One year ago a new edition of the Diagnostic and Statistical Manual of Mental Disorders, referred to as the DSM-5, was released. Mental health professionals rely on this publication to diagnose mental disorders and other conditions, and they use it as a source for the codes used in billing for their professional services. This new edition brought some controversial changes to the way in which autism spectrum disorders are diagnosed. Specifically, it did away with two ASD diagnoses found in the previous edition (DSM-IV). These diagnoses, Asperger Syndrome and PDD-NOS (Pervasive Developmental Disorder Not Otherwise Specified), are the most likely of all ASD diagnoses to be present in the 2e community. Sharing many of the same characteristics, the two diagnoses have been regarded as milder forms of autism.
Even before the release of the fifth edition last May, researchers were warning of a decreased incidence of diagnosis using the revised criteria. For example, a re-analysis of a group of young (3 years and under) children previously diagnosed with autism indicated that only 35 percent would have been diagnosed with the newer criteria.
Since last May, the discussion has continued.
What Are Professionals Seeing?
Despite the controversy, some professionals are not seeing major changes — but perhaps not for the reasons you might think. For example, psychologist Ed Amend, of Lexington, Kentucky, says, “I haven’t yet seen kids with Asperger’s diagnoses being removed [from programs or services for which they previously qualified] primarily because the educational category is and has been ‘Autism or similar,’ so the child has been deemed to qualify.”
Psychologist Dan Peters, executive director of the Summit Center in California, has had a similar experience to Amend’s. “Most districts I’ve worked with have an ‘Autistic Spectrum’ category for special education qualification, so the change in medical diagnosis terminology doesn’t matter.”
Peters believes that if a child qualified for programs, services, etc., because of an Asperger’s diagnosis, the child will still be able to take advantage of them. He feels that most professionals and educators continue to use the term “Asperger’s,” which he thinks is more descriptive than “spectrum.”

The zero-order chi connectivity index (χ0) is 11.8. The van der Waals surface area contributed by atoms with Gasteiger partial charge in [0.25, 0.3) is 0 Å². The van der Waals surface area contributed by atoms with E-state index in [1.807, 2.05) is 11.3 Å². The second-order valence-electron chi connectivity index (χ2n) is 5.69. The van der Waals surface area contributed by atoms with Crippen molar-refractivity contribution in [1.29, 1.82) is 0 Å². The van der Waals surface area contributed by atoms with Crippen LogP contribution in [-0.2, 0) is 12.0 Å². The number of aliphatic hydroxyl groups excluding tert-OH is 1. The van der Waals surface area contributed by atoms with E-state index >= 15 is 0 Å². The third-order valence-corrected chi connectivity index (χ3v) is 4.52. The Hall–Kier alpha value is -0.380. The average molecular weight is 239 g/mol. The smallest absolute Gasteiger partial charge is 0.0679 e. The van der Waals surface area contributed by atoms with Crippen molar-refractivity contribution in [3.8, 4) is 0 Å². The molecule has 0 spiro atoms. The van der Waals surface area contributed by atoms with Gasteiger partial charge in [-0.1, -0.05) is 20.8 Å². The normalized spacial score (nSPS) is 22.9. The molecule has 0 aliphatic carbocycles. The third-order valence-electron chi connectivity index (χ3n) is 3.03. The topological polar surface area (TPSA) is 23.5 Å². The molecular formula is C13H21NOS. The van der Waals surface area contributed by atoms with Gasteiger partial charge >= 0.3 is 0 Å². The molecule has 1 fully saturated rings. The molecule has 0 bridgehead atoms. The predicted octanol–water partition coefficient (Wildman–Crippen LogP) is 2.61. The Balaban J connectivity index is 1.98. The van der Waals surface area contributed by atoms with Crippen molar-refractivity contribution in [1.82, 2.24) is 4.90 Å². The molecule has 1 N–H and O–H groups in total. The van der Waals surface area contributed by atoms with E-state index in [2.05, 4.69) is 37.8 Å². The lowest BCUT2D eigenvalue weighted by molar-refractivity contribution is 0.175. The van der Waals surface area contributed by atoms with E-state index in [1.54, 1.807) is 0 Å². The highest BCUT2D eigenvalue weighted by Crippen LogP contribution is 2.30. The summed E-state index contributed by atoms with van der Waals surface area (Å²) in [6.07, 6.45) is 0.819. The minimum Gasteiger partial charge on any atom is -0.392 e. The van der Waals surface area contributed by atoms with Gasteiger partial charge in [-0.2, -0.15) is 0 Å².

However, says Peters, “I feel ‘spectrum’ captures the larger context, although it doesn’t give specifics about a child’s functioning like the diagnosis of Asperger’s has always done. I think many will use the current, proper label but hold on to the description of Asperger’s. I certainly am.”
Psychologist Deirdre Lovecky, director of the Gifted Resource Center of New England, reports that she has not yet had difficulty with the diagnostic changes. The reason? “I’ve started using the ICD-10 diagnostic codes (WHO, 1992; 2014), which still separate autism, Asperger Syndrome, and other developmental disorders.” Since Medicare, and most insurance companies, will soon require the use of ICD-10, she sees no reason not to use it now. An upcoming revision to the ICD codes, ICD-11, will likely also keep the distinctions, in Lovecky’s opinion.
The US Autism and Asperger’s Association, a nonprofit organization with the mission of providing the opportunity for those on the spectrum to “achieve their fullest potential,” provides information on its website about the ICD-11 criteria, currently in “beta” form. The Association states that it will retain the current subgroups and that under the heading Pervasive Developmental Disorder, unspecified, will come: autism spectrum disorder, childhood disintegrative disorder, social reciprocity disorder [Asperger syndrome], and Rett syndrome.
New Criteria: Helpful or Harmful?
Deirdre Lovecky thinks the changes in the DSM-5 are problematic for those diagnosed with Asperger’s or PDD-NOS. “It stems from whether one looks at the different diagnoses as part of a spectrum of autism, ranging from more to less severe with similar symptoms throughout the range, or one looks at autism as having different types as ADHD does,” says Lovecky. She notes that some studies have differentiated Asperger’s from autism, for example finding distinct differences in gray matter in the brain and differences in EEG patterns (Duffy, Shankarass, McAnulty, & Als, 2013; Yu, Cheung, Chua, & McAlonan, 2011).
Dan Peters believes it’s not the diagnosis of Asperger’s that makes it harder or easier for 2e kids, but the interpretation of IDEA and RtI that a child needs to be performing ‘below grade expected levels.’” With this requirement — which fails to take into account the social, sensory, and executive-functioning challenges that 2e kids with Asperger’s have — Peters feels these children will be underserved in terms of accommodations.
School psychologist Marlo Payne Thurman, a board member of the US Autism and Asperger’s Association, has done a qualitative study on autism in the population of gifted students in Colorado. As part of her research, she interviewed district-level educators about their opinions on this change and found differing opinions. One respondent thought the change could have a positive effect “because it will force us to look at the needs of the child for more individualized and strength-based instruction instead of just focusing on the diagnosis.” Another, says Thurman, felt the change was not good because “we already have a hard enough time in figuring out how to get them identified, and without [Asperger Syndrome] I worry that even more of these kids will go unnoticed. At least with the diagnosis, we had a red flag.”